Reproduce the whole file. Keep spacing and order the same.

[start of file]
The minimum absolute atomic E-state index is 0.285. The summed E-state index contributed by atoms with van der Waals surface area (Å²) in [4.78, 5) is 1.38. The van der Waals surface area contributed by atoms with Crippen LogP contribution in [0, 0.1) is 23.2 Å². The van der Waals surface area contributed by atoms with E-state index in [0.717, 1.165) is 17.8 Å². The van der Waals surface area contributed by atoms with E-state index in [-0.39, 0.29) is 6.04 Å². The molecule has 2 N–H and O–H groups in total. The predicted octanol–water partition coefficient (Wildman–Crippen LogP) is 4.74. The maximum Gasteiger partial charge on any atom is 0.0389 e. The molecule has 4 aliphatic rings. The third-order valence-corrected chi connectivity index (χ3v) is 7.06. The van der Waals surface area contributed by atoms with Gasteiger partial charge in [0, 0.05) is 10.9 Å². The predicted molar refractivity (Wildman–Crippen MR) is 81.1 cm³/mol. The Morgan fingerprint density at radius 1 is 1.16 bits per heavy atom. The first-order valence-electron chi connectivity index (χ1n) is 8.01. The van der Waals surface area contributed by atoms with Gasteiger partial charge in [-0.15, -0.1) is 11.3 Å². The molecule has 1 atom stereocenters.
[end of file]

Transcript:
The minimum absolute atomic E-state index is 0.285. The summed E-state index contributed by atoms with van der Waals surface area (Å²) in [4.78, 5) is 1.38. The van der Waals surface area contributed by atoms with Crippen LogP contribution in [0, 0.1) is 23.2 Å². The van der Waals surface area contributed by atoms with E-state index in [0.717, 1.165) is 17.8 Å². The van der Waals surface area contributed by atoms with E-state index in [-0.39, 0.29) is 6.04 Å². The molecule has 2 N–H and O–H groups in total. The predicted octanol–water partition coefficient (Wildman–Crippen LogP) is 4.74. The maximum Gasteiger partial charge on any atom is 0.0389 e. The molecule has 4 aliphatic rings. The third-order valence-corrected chi connectivity index (χ3v) is 7.06. The van der Waals surface area contributed by atoms with Gasteiger partial charge in [0, 0.05) is 10.9 Å². The predicted molar refractivity (Wildman–Crippen MR) is 81.1 cm³/mol. The Morgan fingerprint density at radius 1 is 1.16 bits per heavy atom. The first-order valence-electron chi connectivity index (χ1n) is 8.01. The van der Waals surface area contributed by atoms with Gasteiger partial charge in [-0.15, -0.1) is 11.3 Å². The molecule has 1 atom stereocenters.